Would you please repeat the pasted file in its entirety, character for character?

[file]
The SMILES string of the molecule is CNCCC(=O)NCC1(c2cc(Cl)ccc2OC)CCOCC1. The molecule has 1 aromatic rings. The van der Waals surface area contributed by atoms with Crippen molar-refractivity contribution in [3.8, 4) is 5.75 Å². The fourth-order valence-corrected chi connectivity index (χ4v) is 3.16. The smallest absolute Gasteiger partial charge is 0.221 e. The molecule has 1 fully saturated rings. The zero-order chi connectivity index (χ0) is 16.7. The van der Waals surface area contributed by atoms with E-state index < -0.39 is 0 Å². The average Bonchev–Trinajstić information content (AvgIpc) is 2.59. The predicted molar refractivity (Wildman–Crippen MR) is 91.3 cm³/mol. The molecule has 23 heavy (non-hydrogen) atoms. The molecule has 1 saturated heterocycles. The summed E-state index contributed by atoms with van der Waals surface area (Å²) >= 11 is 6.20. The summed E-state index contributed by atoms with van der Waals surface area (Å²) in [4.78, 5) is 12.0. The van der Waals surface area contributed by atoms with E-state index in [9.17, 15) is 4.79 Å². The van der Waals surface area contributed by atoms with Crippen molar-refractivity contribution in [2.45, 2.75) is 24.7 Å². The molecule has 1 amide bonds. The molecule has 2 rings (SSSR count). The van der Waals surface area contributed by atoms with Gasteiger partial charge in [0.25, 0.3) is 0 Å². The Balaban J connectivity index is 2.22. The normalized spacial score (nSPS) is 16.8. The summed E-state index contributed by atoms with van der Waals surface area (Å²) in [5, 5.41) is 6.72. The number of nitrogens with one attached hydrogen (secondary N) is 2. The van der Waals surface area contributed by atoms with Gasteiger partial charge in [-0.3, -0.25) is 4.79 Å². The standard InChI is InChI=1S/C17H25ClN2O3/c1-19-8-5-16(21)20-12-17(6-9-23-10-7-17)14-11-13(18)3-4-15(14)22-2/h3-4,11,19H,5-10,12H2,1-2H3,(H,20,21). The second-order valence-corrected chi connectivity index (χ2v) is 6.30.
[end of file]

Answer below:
The SMILES string of the molecule is CNCCC(=O)NCC1(c2cc(Cl)ccc2OC)CCOCC1. The molecule has 1 aromatic rings. The van der Waals surface area contributed by atoms with Crippen molar-refractivity contribution in [3.8, 4) is 5.75 Å². The fourth-order valence-corrected chi connectivity index (χ4v) is 3.16. The smallest absolute Gasteiger partial charge is 0.221 e. The molecule has 1 fully saturated rings. The zero-order chi connectivity index (χ0) is 16.7. The van der Waals surface area contributed by atoms with E-state index < -0.39 is 0 Å². The average Bonchev–Trinajstić information content (AvgIpc) is 2.59. The predicted molar refractivity (Wildman–Crippen MR) is 91.3 cm³/mol. The molecule has 23 heavy (non-hydrogen) atoms. The molecule has 1 saturated heterocycles. The summed E-state index contributed by atoms with van der Waals surface area (Å²) >= 11 is 6.20. The summed E-state index contributed by atoms with van der Waals surface area (Å²) in [4.78, 5) is 12.0. The van der Waals surface area contributed by atoms with E-state index in [9.17, 15) is 4.79 Å². The van der Waals surface area contributed by atoms with Crippen molar-refractivity contribution in [2.45, 2.75) is 24.7 Å². The molecule has 1 amide bonds. The molecule has 2 rings (SSSR count). The van der Waals surface area contributed by atoms with Gasteiger partial charge in [0.25, 0.3) is 0 Å². The Balaban J connectivity index is 2.22. The normalized spacial score (nSPS) is 16.8. The summed E-state index contributed by atoms with van der Waals surface area (Å²) in [5, 5.41) is 6.72. The number of nitrogens with one attached hydrogen (secondary N) is 2. The van der Waals surface area contributed by atoms with Gasteiger partial charge in [-0.3, -0.25) is 4.79 Å². The standard InChI is InChI=1S/C17H25ClN2O3/c1-19-8-5-16(21)20-12-17(6-9-23-10-7-17)14-11-13(18)3-4-15(14)22-2/h3-4,11,19H,5-10,12H2,1-2H3,(H,20,21). The second-order valence-corrected chi connectivity index (χ2v) is 6.30.